OK, not really. For something fun on my birthday, I decided to give everybody who wished me happy birthday on Facebook a random TV theme from my childhood, and then admonished them to collect them all. However, since I know te youth of today are lazy and without feck, and I’ve had some comments on the enterprise, and also probably didn’t hit a few here and there due to more people not wishing me happy birthday, here’s the extra expanded version, for those of you what are curious and/or masochistic. And please note, this is going to be long enough already, so I’m missing out some obvious mainstays, particularly in the eighties, e.g. Transformers, The Smurfs. Also, though I mostly picked TV shows I watched, this isn’t really about the TV shows I loved as a kid, it was more about hitting themes that came readily to mind. OK, here we go, in order from first to last for the Facebook stuff:

Ah, Underdog! Cool theme, and Simon Bar Sinister is the villain for me. Plus it’s a super weird joke. Bar sinister means a bar on the left or descending to the left or some such in heraldry, and it could also mean Simon son of Sinister, if he’s Jewish.

Battle of the Planets! Used to watch this when I was about five or so, on “WPHL 17 in Philadelphia”! It was in the beginning of the let’s bring over everything from Japan and reanimate it craze. See also: Marine Boy, Ultra Man, Space Giants. You’ve got your 7Zark7, your fiery phoenix, it’s good stuff!

Aaaaaand Speedracer, of course! “… he’s a demon on wheels. He’s a demon and he’s gonna be chasin’ after someone”. Seriously, what more could you need? This was another after school hit on WPHL.

I think this was technically before my time, but I caught it on what I remember as “Krofft’s Superstars”, but it was apparently called “The Krofft Superstar Hour”. Fun fact: McDonald’s ripped off Pufnstuf!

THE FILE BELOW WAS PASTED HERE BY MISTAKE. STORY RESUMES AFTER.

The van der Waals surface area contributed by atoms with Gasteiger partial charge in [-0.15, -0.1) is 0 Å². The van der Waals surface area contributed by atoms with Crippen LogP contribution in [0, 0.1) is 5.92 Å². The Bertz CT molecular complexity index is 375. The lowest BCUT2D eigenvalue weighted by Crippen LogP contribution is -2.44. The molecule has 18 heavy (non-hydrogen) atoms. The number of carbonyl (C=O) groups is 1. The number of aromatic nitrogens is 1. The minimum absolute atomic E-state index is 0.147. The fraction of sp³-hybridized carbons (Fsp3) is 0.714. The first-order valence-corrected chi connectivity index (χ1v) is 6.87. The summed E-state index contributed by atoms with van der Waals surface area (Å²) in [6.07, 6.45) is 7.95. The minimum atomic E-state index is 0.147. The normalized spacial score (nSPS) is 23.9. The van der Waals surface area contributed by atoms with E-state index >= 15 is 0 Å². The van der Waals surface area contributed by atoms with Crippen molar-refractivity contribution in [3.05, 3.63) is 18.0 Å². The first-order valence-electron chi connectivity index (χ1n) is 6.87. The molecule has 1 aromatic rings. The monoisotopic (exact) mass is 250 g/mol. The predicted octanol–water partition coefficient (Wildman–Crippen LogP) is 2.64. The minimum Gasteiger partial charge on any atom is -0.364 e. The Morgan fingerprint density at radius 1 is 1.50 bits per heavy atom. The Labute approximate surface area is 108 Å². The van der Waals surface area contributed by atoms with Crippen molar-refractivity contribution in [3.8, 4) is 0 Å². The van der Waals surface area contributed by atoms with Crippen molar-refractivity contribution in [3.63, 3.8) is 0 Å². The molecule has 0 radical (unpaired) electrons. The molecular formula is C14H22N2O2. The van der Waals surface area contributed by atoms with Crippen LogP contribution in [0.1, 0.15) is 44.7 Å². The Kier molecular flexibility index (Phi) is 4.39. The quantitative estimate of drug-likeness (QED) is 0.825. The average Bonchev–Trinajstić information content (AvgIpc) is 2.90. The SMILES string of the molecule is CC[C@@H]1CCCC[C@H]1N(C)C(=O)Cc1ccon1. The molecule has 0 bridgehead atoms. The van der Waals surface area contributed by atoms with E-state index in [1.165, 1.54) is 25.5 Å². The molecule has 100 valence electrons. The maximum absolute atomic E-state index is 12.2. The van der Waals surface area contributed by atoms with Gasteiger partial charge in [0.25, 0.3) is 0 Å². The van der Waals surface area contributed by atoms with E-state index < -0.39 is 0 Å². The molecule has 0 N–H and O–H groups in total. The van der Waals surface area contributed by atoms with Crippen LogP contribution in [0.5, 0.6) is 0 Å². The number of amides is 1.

Hey look, it’s Star Blazers! This is another reworked Japanese show, from the eighties. I swear there were two different versions of this show or something, but I’m too lazy to go look it up. But it had two different overarching plots, I’m pretty sure. In one of them the villain was named Deathlock or something like it, and his minions would chant “Deathlock Deathlock Death Lock”! Grab your wave motion gun kids, we’re leaving mother earth!

Breathes fire, his head in the sky! I’m pretty sure I always thought this said “and stands in the sky”, but still. When I saw this it was called “The Godzilla Super 90”, I’m fairly sure. I don’t remember what everything else was in it, but one of the things was Johnny Quest. Tarzan might have been in this as well.

If you don’t know the Superfriends, then kids, I can’t help you. They were pretty much the reason to get out of bed on Saturday mornings, as far as I was concerned.

Ah, the Bugaloos, heirs to the Beatles and Monkees TV shows. More Krofft goodness. Lost Saucer was good too, and we’ve got one more of theirs coming up.